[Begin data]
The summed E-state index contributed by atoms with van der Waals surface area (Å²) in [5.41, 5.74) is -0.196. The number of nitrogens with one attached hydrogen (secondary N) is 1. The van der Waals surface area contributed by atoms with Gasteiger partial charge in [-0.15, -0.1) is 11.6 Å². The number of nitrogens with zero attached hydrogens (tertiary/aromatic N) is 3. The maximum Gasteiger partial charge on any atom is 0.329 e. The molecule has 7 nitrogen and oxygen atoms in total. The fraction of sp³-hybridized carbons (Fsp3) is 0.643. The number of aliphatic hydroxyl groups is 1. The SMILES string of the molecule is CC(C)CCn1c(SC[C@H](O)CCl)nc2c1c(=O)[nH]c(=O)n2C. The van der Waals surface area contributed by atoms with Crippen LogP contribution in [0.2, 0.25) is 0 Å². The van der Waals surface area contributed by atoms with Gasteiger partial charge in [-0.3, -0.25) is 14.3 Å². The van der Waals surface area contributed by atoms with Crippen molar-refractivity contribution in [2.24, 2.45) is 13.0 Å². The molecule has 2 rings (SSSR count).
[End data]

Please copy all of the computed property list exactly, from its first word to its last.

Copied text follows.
The summed E-state index contributed by atoms with van der Waals surface area (Å²) in [5.41, 5.74) is -0.196. The number of nitrogens with one attached hydrogen (secondary N) is 1. The van der Waals surface area contributed by atoms with Gasteiger partial charge in [-0.15, -0.1) is 11.6 Å². The number of nitrogens with zero attached hydrogens (tertiary/aromatic N) is 3. The maximum Gasteiger partial charge on any atom is 0.329 e. The molecule has 7 nitrogen and oxygen atoms in total. The fraction of sp³-hybridized carbons (Fsp3) is 0.643. The number of aliphatic hydroxyl groups is 1. The SMILES string of the molecule is CC(C)CCn1c(SC[C@H](O)CCl)nc2c1c(=O)[nH]c(=O)n2C. The van der Waals surface area contributed by atoms with Crippen LogP contribution in [0.2, 0.25) is 0 Å². The van der Waals surface area contributed by atoms with Gasteiger partial charge in [-0.3, -0.25) is 14.3 Å². The van der Waals surface area contributed by atoms with Crippen molar-refractivity contribution in [2.24, 2.45) is 13.0 Å². The molecule has 2 rings (SSSR count).